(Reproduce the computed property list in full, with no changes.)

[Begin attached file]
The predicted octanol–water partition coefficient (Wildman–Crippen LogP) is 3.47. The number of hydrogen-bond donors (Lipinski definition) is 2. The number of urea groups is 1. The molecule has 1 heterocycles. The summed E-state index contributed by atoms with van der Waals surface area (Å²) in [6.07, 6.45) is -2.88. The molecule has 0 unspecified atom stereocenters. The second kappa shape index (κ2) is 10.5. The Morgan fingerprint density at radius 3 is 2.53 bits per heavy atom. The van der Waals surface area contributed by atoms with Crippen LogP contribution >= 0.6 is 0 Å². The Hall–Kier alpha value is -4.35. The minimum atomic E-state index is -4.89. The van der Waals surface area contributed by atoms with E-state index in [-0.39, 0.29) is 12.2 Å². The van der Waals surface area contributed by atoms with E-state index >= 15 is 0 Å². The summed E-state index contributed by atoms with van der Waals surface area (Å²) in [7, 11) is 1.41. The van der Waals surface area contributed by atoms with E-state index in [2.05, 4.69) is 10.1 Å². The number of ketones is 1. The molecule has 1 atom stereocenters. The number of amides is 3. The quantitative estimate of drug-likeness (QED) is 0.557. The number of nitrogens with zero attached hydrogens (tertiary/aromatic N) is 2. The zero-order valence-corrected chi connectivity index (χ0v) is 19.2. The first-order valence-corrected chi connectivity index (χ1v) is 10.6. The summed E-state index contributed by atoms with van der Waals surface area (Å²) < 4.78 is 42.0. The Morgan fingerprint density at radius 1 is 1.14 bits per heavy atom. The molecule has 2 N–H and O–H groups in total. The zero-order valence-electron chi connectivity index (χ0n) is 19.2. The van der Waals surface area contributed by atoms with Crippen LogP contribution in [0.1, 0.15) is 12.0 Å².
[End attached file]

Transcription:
The predicted octanol–water partition coefficient (Wildman–Crippen LogP) is 3.47. The number of hydrogen-bond donors (Lipinski definition) is 2. The number of urea groups is 1. The molecule has 1 heterocycles. The summed E-state index contributed by atoms with van der Waals surface area (Å²) in [6.07, 6.45) is -2.88. The molecule has 0 unspecified atom stereocenters. The second kappa shape index (κ2) is 10.5. The Morgan fingerprint density at radius 3 is 2.53 bits per heavy atom. The van der Waals surface area contributed by atoms with Crippen LogP contribution >= 0.6 is 0 Å². The Hall–Kier alpha value is -4.35. The minimum atomic E-state index is -4.89. The van der Waals surface area contributed by atoms with E-state index in [-0.39, 0.29) is 12.2 Å². The van der Waals surface area contributed by atoms with E-state index >= 15 is 0 Å². The summed E-state index contributed by atoms with van der Waals surface area (Å²) in [7, 11) is 1.41. The van der Waals surface area contributed by atoms with E-state index in [2.05, 4.69) is 10.1 Å². The number of ketones is 1. The molecule has 1 atom stereocenters. The number of amides is 3. The quantitative estimate of drug-likeness (QED) is 0.557. The number of nitrogens with zero attached hydrogens (tertiary/aromatic N) is 2. The zero-order valence-corrected chi connectivity index (χ0v) is 19.2. The first-order valence-corrected chi connectivity index (χ1v) is 10.6. The summed E-state index contributed by atoms with van der Waals surface area (Å²) < 4.78 is 42.0. The Morgan fingerprint density at radius 1 is 1.14 bits per heavy atom. The molecule has 2 N–H and O–H groups in total. The zero-order valence-electron chi connectivity index (χ0n) is 19.2. The van der Waals surface area contributed by atoms with Crippen LogP contribution in [0.1, 0.15) is 12.0 Å².